TL;DR: An otherwise enjoyable issue of the Fantastic Four is bogged down a bit with long-winded science explanations for what exactly is going on.

Scarlet Witch #3

Scarlet Witch #3
Writer: Steve Orlando
Artist: Sara Pichelli
Inking Assist: Elisabetta D’Amico
Colorist: Matthew Wilson
Letterer: VC’s Cory Petit

I’m definitely enjoying this series a ton. Clean, fun, full of character and great art. This is exactly the sort of thing I like to see in a new, solo character ongoing series.

Polaris stops by to give some info about that magic stone Wanda got in the first issue, but then their chat is interrupted by the tiny arrival of Mardj, a warrior from Sub-Atomica. Her world has been invaded by some bad guys and she needs help reclaiming it. So Mardj, Wanda and Lorna go on a quest to reclaim a mythical sword and help Mardj inspire her people to fight off the invaders and win the day. Huzzah! Afterwards, Wanda returns to her shop to find it on fire, with Darcy kidnapped by Scythia, Champion of the Bacchae.

Comic Rating: 9/10 – Great.

This issue makes one really big, bold choice, and I mostly like it. Part of me feels like it’s a little too bold for only the third issue, but it works and definitely gets the point across. Again, admirable chutzpah. Basically, when our heroes set off on their quest, the comic switches from a traditional comic book and turns into a narrated montage. A huge chunk of this issue is big spreads with flowery narration over the top. It means we can cover the entire quest and the battles in only a single issue, and it’s definitely not something we’d want to see drawn out. But it’s still a big choice. And by my high rating of this issue, I think it totally works. It worked for me. I was engaged with the story and was satisfied with how it all played out.

Montage example

And it’s a fun, if straight forward story, so that’s nice. I’m loving this Last Door concept. I love the whole concept of this series. Wanda, in light of all her baggage, has just opened a quaint little shop, with a magic door that brings people in need right to her so she can help immediately. It’s fun, and has led to fun stories so far. Couple that with gorgeous art by Sara Pichelli, and some high quality character interactions, and you’ve got a good series. I hope Lorna and Pietro remain supporting characters, popping in for family cameos. And Darcy Lewis is fun. I look forward to her story being expanded with that cliffhanger.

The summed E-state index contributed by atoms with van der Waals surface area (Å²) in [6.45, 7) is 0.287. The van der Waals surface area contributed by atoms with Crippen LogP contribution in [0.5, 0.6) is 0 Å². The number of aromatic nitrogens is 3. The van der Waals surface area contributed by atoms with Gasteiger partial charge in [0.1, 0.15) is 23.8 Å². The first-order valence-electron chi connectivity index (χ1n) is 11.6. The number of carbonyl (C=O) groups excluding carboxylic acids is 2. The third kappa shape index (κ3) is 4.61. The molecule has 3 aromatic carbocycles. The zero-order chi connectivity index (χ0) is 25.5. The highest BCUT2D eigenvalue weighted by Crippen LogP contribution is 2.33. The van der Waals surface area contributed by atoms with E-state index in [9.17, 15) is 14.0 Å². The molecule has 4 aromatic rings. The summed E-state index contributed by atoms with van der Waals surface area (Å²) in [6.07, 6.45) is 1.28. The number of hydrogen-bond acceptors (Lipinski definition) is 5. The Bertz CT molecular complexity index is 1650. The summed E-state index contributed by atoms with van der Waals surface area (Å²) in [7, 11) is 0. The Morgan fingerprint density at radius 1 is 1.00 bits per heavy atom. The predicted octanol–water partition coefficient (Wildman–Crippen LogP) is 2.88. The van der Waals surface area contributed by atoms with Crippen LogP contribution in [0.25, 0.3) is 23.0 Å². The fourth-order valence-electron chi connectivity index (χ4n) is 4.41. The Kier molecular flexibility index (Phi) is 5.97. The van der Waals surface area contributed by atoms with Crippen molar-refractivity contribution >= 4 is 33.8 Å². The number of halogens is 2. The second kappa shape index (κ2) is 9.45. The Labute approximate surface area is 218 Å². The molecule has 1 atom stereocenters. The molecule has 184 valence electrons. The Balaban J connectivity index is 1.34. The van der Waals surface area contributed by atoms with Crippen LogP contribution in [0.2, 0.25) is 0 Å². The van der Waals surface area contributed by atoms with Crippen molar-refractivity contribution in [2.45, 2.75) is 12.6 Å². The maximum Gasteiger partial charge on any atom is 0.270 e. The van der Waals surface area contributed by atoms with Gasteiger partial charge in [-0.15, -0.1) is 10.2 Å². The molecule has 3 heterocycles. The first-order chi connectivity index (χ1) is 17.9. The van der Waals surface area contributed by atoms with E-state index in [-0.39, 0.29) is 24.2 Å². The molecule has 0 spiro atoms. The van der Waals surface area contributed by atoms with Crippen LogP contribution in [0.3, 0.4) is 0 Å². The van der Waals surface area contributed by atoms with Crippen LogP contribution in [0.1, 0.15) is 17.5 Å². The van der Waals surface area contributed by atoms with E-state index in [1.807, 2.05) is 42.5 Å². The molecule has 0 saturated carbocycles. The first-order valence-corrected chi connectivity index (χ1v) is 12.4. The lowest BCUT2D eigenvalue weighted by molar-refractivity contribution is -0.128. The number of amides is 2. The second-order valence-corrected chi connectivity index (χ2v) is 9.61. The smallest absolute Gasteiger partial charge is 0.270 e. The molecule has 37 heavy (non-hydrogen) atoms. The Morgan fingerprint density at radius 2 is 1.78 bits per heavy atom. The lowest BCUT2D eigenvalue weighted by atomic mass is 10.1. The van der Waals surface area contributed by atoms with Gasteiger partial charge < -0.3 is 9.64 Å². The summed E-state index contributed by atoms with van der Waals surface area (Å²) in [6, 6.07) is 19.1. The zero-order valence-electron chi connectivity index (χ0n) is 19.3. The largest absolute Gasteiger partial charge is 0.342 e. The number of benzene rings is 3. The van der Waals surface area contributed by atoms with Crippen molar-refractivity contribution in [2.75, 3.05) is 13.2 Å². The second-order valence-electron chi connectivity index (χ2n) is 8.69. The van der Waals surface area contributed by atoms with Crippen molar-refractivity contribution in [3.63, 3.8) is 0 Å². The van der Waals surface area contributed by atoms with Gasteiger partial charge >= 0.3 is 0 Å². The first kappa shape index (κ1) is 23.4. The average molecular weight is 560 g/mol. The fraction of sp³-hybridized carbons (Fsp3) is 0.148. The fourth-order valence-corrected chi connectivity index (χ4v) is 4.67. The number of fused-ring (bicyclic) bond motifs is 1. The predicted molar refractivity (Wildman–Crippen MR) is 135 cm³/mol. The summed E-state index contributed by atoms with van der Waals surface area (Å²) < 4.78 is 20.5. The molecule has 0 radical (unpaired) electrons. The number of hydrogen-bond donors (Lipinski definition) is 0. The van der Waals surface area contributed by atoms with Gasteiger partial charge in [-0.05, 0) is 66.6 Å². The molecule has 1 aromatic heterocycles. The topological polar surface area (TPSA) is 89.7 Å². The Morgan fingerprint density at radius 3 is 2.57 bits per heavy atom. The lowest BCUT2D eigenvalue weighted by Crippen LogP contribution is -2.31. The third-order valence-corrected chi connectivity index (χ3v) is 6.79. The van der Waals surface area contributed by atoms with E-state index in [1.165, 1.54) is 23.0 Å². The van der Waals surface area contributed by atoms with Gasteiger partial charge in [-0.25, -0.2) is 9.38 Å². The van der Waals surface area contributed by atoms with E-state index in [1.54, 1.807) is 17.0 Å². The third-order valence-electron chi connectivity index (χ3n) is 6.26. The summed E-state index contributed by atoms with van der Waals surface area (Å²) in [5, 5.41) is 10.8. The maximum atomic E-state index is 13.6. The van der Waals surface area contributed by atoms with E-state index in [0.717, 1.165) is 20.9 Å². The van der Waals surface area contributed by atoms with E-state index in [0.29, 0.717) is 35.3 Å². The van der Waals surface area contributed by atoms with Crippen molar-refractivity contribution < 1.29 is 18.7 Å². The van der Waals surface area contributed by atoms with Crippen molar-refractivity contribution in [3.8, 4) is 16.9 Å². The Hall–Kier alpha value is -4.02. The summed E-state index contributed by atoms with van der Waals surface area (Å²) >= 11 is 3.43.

TL;DR: Some bold storytelling choices are made in this issue, and they totally work for me. It helps that the overall series around these bold choices remains strong and engaging.

X-Men #20

X-Men #20
Writer: Gerry Duggan
Artist: Stefano Caselli
Colorist: Federico Blee
Letterer: VC’s Clayton Cowles

You think you’re reading one comic and then BAM! Cliffhanger outta nowhere, baby!

While the X-Men fight off the Brood and flee the planet with some refugees, Jean and Magik check in with Broo, who insists he’s still in complete control of the Brood hivemind. Jean deduces that something is happening while Broo is asleep, and sure enough, it’s Nightmare, seeking his revenge. He has taken control of the Brood and will use Krakoan gates, and those refugees, to inflict horror across the cosmos.

Meanwhile, Typhoid Mary, a mutant, finally arrives on Krakoa, and her legal husband claims citizenship: Wilson Fisk!

Comic Rating: 8/10 – Very Good.

I love everything about that cliffhanger. It really speaks to the coolness of Krakoa as a whole. I love how a lot of writers are exploring the wider world of mutants and how they can interact with Krakoa. Typhoid Mary has always been a mutant, but she stuck to her Daredevil comics and everybody was fine with that. Same with Whirlwind. It’s a neat concept to explore, especially with the added wrinkle of Wilson Fisk trying to claim citizenship through marriage. I’m sure Duggan and Marvel has something fun cooked up, even if denying him citizenship should be fairly easy because he’s not a mutant. Nobody said Krakoa had to abide by citizenship marriage rules. Those rules aren’t universal, right? I have no idea. But I look forward to Duggan exploring this idea and writing stories about it!

Iceman is always cool

Weirdly, said cliffhanger doesn’t have anything to do with the rest of the issue, which mostly sees the X-Men battling the Brood and confronting Nightmare. It’s a pretty solid, pretty standard superhero threat, and I like what Duggan does with it. Iceman gets a scene to be a kickass hero, which is always good in my book. And we’ve got a sufficiently dangerous problem, with Nightmare in control of the Brood. I still think Nightmare is an odd choice of villain for an X-Men comic, but who am I to judge?

TL;DR: Some quality X-Men and superhero action is capped of with a truly outrageous cliffhanger that promises some exciting stories going forward.

The comics I review in my Hench-Sized reviews are just the usual comics I grab from Comixology any given week, along with a few impulse buys I might try on a whim. So if there are any comics or series you’d like me to review each week, let me know in the comments.



About Sean Ian Mills

Hello, this is Sean, the Henchman-4-Hire! By day I am a mild-mannered newspaper reporter in Central New York, and by the rest of the day I'm a pretty big geek when it comes to video games, comic books, movies, cartoons and more.

Posted on March 11, 2023, in Batman, Comics, DC, Marvel, Reviews, Robin, X-Men and tagged , , , , . Bookmark the permalink. Leave a comment.